changed the future of two dimensional surfaces. He served his patrons well.

So to did Bach, but not without some degree of malice. Charged on occasion by his “most
gracious Count and Master, Anthon Gunther,”8 for over-composing, Bach went on to open the
musical ear to new dimensions in sound.

Both he and Piero shared more than art in common. Both were contracted as domestics, their
bodies belonging entirely to a lord to whom they owed their labour.9 This relationship also
determined the direction of their art, whether they could develop as artists or not. Others were
not as fortunate as Piero and Bach, the latter who struggled with his creativity and the
demands of his employers. We know less of Piero’s relations with his patrons than we do of
Bach’s.

Despite the creative limitations of their tenure, their art become not only influential, it survived
the political economy of artist-valet well into the 20th Century.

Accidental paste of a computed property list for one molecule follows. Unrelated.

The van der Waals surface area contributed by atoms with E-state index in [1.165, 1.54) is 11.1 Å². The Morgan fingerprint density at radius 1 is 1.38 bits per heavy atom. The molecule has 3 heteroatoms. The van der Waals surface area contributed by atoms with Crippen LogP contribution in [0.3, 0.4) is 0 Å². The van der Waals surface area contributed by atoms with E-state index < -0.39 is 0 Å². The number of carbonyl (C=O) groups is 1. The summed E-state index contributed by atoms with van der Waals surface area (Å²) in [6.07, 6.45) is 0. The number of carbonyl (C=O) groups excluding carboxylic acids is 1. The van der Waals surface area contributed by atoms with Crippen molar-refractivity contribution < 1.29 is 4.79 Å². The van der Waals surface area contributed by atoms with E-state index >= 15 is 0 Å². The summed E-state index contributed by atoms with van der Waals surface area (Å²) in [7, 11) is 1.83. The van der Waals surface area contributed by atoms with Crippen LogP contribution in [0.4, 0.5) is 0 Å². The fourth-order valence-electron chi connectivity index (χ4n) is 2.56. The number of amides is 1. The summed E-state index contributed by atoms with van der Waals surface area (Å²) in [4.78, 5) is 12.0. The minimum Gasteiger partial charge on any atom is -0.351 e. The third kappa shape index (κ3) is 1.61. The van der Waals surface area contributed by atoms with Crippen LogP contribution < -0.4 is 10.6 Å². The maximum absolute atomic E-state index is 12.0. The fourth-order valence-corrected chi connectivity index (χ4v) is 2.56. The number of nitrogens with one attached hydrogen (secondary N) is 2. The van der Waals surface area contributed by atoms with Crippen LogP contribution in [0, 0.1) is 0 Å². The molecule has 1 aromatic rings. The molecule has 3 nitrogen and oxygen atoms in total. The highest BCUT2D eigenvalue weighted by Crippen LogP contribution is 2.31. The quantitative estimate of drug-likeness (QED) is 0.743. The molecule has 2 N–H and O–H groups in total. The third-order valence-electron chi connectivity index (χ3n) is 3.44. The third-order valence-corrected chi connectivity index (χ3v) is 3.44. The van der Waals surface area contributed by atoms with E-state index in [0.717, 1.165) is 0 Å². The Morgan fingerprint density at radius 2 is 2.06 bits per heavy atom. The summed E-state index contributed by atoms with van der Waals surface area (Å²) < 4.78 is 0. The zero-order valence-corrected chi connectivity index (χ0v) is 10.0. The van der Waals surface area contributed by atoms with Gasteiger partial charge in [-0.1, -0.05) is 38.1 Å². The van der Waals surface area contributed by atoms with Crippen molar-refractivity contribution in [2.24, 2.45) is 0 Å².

_____________

How to be Forgotten

1. Never sign a record contract.


2. Avoid popularity. Popularity is commodification. It means repetition. Repetition is the death
of music. Never let it die.
3. Never play the same melody twice.
4. Compose only for yourself.
5. Play music where it has never been played before (eg. behind your fridge).
6. Don’t play your music to anyone.
7. Never make copies of your music.
8. Enjoy your creative freedom.
_____________
Andrew Garton is currently in Europe doing research for the libretto of his new opera,
Ausländer und Staatenlose.

Licensed under a Creative Commons Attribution-Noncommercial-No Derivative Works


2.5 Australia License.
1
Jacques Attali, The Political Economy of Music, University of Minnesota Press, ISBN 0-8166-1286-2
2
Jacques Attali, The Political Economy of Music, University of Minnesota Press, ISBN 0-8166-1286-2
3
Karlheinz Stockhausen, Towards a Cosmic Music, Element Books, ISBN 1-85230-084-1
4
John Berger, Art and Revolution, Granta Books
5
Mayakovsky, The 150,000,000, 1919-20. Translation by Anna Bostock.
6
Karlheinz Stockhausen, Towards a Cosmic Music, Element Books, ISBN 1-85230-084-1
7
Brian Eno, 1996
8
David and Mendel, Bach Reader (Johann Sebastian Bach’s work contract)
9
Jacques Attali, The Political Economy of Music, University of Minnesota Press, ISBN 0-8166-1286-2